There is a huge gap between the conception of an idea and putting it into practice. During development, things fail far more often than not. Often, when something fails, many tests are needed to track down the cause of failure. Maybe the cause cannot even be found. More insidiously, failure may be below the threshold of detection and poor performance suffered for years. The dot-product test enables us to ascertain whether the program for the adjoint of an operator is precisely consistent with the operator itself. It can be, and it should be.

Conceptually, the idea of matrix transposition is simply *a*_{ij}'=*a*_{ji}.
In practice, however, we often encounter matrices far too large
to fit in the memory of any computer.
Sometimes it is also not obvious how to formulate the process at hand
as a matrix multiplication.
(Examples are differential equations and fast Fourier transforms.)
What we find in practice is that an application and its adjoint
amounts to two routines. The first routine
amounts to the matrix multiplication .The adjoint routine computes ,where is the conjugate-transpose matrix.
In later chapters we will be solving huge sets of simultaneous equations,
in which both routines are required.
If the pair of routines are inconsistent,
we are doomed from the start.
The dot-product test is a simple test for verifying that the two
routines are adjoint to each other.

The associative property of linear algebra says that we do not need parentheses in a vector-matrix-vector product like because we get the same result no matter where we put the parentheses. They serve only to determine the sequence of computation. Thus,

(26) | ||

(27) |

(28) |

The program for applying the dot product test is `dot_test`
. The Fortran way of passing a linear operator
as an argument is to specify the function interface. Fortunately, we
have already defined the interface for a generic linear operator. To
use the `dot_test` program, you need to initialize an operator
with specific arguments (the `_init` subroutine) and then pass
the operator itself (the `_lop` function) to the test program.
You also need to specify the sizes of the model and data vectors so
that temporary arrays can be constructed. The program runs the dot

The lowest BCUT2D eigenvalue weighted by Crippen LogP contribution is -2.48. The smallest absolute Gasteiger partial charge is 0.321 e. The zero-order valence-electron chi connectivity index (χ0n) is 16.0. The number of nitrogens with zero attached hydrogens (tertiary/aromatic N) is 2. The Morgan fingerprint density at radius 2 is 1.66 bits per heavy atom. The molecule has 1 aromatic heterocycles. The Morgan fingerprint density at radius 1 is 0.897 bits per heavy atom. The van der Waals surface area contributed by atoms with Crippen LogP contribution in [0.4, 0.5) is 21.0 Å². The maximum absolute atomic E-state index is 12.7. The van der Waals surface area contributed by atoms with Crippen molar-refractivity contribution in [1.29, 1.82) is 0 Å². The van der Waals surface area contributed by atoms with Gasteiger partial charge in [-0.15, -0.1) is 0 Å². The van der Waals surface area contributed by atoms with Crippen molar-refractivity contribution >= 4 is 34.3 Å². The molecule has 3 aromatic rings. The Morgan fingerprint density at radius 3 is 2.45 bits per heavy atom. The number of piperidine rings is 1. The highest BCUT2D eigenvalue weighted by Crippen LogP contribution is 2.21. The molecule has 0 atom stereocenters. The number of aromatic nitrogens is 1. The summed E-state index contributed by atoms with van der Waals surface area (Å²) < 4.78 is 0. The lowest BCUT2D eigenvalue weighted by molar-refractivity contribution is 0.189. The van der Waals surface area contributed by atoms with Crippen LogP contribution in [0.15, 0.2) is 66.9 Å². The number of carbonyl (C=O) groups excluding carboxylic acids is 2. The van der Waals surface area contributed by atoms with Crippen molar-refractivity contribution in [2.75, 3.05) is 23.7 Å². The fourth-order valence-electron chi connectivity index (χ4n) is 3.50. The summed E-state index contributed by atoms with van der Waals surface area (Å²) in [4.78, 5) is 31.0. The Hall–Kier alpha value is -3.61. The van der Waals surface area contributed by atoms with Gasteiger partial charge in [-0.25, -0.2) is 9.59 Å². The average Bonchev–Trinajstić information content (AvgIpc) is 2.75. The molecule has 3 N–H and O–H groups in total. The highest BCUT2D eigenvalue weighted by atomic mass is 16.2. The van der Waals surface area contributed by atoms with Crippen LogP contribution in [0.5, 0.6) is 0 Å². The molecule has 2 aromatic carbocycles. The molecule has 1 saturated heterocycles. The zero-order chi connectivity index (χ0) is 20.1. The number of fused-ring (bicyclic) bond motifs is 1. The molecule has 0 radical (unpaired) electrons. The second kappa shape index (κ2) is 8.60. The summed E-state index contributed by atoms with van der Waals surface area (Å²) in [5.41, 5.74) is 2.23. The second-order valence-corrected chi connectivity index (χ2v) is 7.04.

product test twice, second time with `add = .true.` to test if
the operator can be used properly for accumulating the result like
.dottestdot-product test

I tested (29) on many operators
and was surprised and delighted to find
that it is often satisfied to an accuracy near the computing precision.
I do not doubt that larger rounding errors could occur,
but so far,
every time I encountered a relative discrepancy of 10^{-5} or more,
I was later able to uncover a conceptual or programming error.
Naturally,
when I do dot-product tests, I scale the implied matrix to a
small dimension in order
to speed things along, and to be sure that
boundaries are not overwhelmed by the much larger interior.

Do not be alarmed if the operator you have defined has truncation errors. Such errors in the definition of the original operator should be identically matched by truncation errors in the adjoint operator. adjoint ! truncation errors If your code passes the dot-product test, then you really have coded the adjoint operator. In that case, to obtain inverse operators, you can take advantage of the standard methods of mathematics.

We can speak of a continuous function *f*(*t*)
or a discrete function *f*_{t}.
For continuous functions we use integration,
and for discrete ones we use summation.
In formal mathematics, the dot-product test
*defines* the adjoint operator,
except that the summation in the dot product
may need to be changed to an integral.
The input or the output or both can be given
either on a continuum or in a discrete domain.
So the dot-product test
could have an integration on one side of the equal sign
and a summation on the other.
Linear-operator theory is rich with concepts not developed here.

4/27/2004